when baby boomers are getting older and increasing demand for fixed income securities. So we think by year-end, interest rates could be 50 basis points, to one percentage point lower than they are today. But when investing in the fixed income, you just want to pick points in the cycle where it’s good to lock in the rates.
JACKSON: Charles, do you feel like the linkage between the bond and stock markets is going to be stronger or weaker, going forward?
SELF: As long as earnings growth is there, then there is a correlation. If earnings start to decline, then it doesn’t matter what happens in the stock market. But there are many who believe that the Fed is the best indicator for the stock market, and as long as you have corporate earnings, that’s probably the case.
GOODWIN: I’d say uncertainty is a good argument for a well-diversified portfolio. We’re not just talking about domestic equities, but international markets as well. I’d also consider diversifying away from large-cap stocks, to include mid-cap names. And asset allocation involves looking more at not just equities but also fixed incomes.
BE: What about the international markets?
FRAZIER: We believe our clients should have at least 20% invested internationally in their portfolios.
JACKSON: Well first, I’d point out that a lot of folks don’t realize when they buy U.S. domestic companies, they are really buying a portfolio of global involvement. Eighty percent of Coca Cola’s profits come from overseas. The auto companies have upped their international exposure. With many large-cap names, you get immediate exposure abroad. Interestingly enough, you don’t have to go that far off shore to get global exposure.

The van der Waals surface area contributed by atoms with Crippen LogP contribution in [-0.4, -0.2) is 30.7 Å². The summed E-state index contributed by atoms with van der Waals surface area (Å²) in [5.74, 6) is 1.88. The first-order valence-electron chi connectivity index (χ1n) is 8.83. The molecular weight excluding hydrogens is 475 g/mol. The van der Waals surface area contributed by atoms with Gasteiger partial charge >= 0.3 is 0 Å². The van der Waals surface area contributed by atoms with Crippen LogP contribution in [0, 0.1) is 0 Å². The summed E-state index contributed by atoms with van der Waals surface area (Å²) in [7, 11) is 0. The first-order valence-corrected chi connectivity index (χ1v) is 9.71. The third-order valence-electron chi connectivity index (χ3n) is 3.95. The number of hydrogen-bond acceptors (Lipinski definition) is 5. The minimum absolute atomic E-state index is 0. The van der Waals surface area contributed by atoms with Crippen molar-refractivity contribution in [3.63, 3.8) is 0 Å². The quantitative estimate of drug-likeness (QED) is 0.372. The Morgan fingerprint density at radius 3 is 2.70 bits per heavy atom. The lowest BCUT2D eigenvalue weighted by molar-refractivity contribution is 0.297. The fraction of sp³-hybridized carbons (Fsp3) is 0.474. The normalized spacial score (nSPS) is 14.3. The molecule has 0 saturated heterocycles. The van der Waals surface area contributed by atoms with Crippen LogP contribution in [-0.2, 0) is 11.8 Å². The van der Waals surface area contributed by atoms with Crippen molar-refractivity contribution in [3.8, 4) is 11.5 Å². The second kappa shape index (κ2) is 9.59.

WILLIAMS: I wouldn’t recommend an individual investor go out and try to select a specific country or fund to go into, because it can be very difficult. Many overseas companies are just not as efficient or as well run as the U.S. multinationals because of gove
rnment involvement or government ownership. I think you should look at a fund.
BE: Some of our readers have interest in some of the African countries. What about South Africa?
JACKSON: South Africa has basically a first world infrastructure with an emerging markets-type population that is youthful, aggressive,
prepared to be educated and ready to move into the 21st century.
FRAZIER: South Africa is a country that I’m very excited about. I went there in 1994, came back and bought a lot of the Alliance South Africa Fund, which is now posting about a 8% return.
BE: Let’s go through customs and get back to the U.S. What are you looking for this year?
WILLIAMS: I’d avoid consumer finance companies with heavy debt levels. They could be exposed to some risks, particularly if interest rates rise. I’d also be concerned with long distance carriers because there’s a lot of price pressure in that market.
GOODWIN: I agree. The telephone companies are probably going to continue to lag the market this year because a lot of long-distance and local competition issues haven’t been clarified. HMOs and other healthrelated stocks were hit